New Guinea Impatiens Landscape Trials, 1994-1995 Summary
William B. Miller, Russell Smith, Millie Williams, Roger Davis, and Kelly Petoskey
Department of Horticulture, Clemson UniversityAdobe Acrobat version of this document
(image: group of impatiens in the test trial) In the summers of 1994 and 1995, we conducted landscape evaluations of a large number of New Guinea Impatiens cultivars at the South Carolina Botanical Garden on the Clemson University campus. Our objective was to see if this crop would withstand full sun conditions in the south and whether particular cultivars would excel (survive??!) under these conditions. We found that many cultivars do possess excellent full sun landscape characteristics, and also identified a number of cultivars that exhibited consistently poor performance.
Materials and Methods
(image: Paradise Timur. Best specimen in the test trial.) Rooted cuttings were received between late February and late-March from commercial suppliers and immediately planted into 4-1/2" pots with Fafard 3B. Plants were irrigated with clear water for the first 2-3 weeks after planting, then fed with 200 ppm N from 20-10-20. In the third week of May, 1994 and 1995, 8 plants of each variety were planted (approximately 18" on center) into beds at the SC Botanical Garden in Clemson SC. All plots were in full sun for the majority of the day, there are no artificial shade applied. Bed preparation included rototilling to 6" deep and incorporating about 2-4 inches of rotted leaves. Beds were irrigated daily with microsprinklers. This is especially critical in the first 2-3 weeks after planting until roots grow into the bed. Beds received a broadcast application of 17-17-17 slow release fertilizer (2# N/1000 sq. ft., early June) and a surflan application for summer preemergent weed control. Roundup was occasionally spot sprayed in the summer.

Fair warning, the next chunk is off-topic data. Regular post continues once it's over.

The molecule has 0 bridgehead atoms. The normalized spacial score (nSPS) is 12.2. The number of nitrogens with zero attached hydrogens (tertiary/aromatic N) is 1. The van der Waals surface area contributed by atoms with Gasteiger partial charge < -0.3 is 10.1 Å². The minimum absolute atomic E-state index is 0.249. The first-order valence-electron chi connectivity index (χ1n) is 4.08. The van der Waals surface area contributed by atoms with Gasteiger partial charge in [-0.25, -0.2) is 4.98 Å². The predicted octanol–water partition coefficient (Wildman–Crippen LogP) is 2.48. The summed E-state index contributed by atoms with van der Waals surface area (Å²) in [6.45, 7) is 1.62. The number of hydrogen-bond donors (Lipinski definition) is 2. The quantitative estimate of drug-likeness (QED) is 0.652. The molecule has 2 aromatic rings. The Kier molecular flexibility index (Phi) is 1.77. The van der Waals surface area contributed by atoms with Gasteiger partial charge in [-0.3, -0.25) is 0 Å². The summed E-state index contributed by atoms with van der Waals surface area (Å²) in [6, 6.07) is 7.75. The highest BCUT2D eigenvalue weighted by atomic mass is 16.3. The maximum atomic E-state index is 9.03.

(image: Bull Inge. One of the poorer specimens in the test trial.) Evaluations of leaf quality and flower display occurred at approximately weekly intervals throughout the summer and are reported in the main table following. In 1994, ratings were given on a scale of 1 to 5 (5 best), and a rating of -1 given to cultivars not flowering at the time of evaluation. In 1995, ratings were given on a scale of 1 to 5, but the rating of -1 for non-flowering plants was not used, thus in 1995 low end ratings are a little higher than corresponding ratings in 1994. In general, all varieties showed good foliage characteristics early in the season,Row of colorful flowers but transplant shock, early hot weather, and early water stress all took their tolls. All cultivars demonstrated increasingly higher quality foliage by mid-season. By the end of the season, all cultivars consistently ranked above 4.0 in foliar quality, and we have not included detailed ratings on leaf quality because all cultivars were of high quality.
Results and Discussion
(image: impatiens in test trials.) Table 1 lists all cultivars, sorted by series, and their raw evaluation data throughout the summer for 1994. Perusal of this table brings out an important aspect of New Guinea Impatiens: that flowering tends to be delayed or inhibited with high night temperatures. There were large differences between cultivars in their heat tolerance and ability or tendency to remain in flower during the summer heat. To bring out cultivar differences, we averaged weekly flower ratings for the hottest months of July and August, and came up with an overall "Summer Flower Rating" that is given for each cultivar and hottest and more stressful months, namely July and August.
In Table 2
, the cultivars with the highest Summer Flower Rating (in 1994) are listed along with their corresponding 1995 ratings. Conversely, 1994's poorest performing cultivars, in terms of flower display in July and August, are listed in Table 3
along with their 1995 average. Table 5 lists all cultivars, their flower and leaf colors, 1994 height, and summer flower rating in descending order of Summer Flower Rating for 1994. Tables are arranged on the basis of 1994 data because a greater number of cultivars were available in 1994 than in 1995.
(image: Celebration Bright Coral) We thank Ball Flora Plant, Fischer Geraniums USA, Inc., Mikkelsens, Inc., PanAmerican Seed Co., and Paul Ecke Ranch for donating the plant materials used in these trials: Fafard, Inc. for media donations, and the South Carolina Botanical Garden for landscape bed space.Last Updated 8/3/98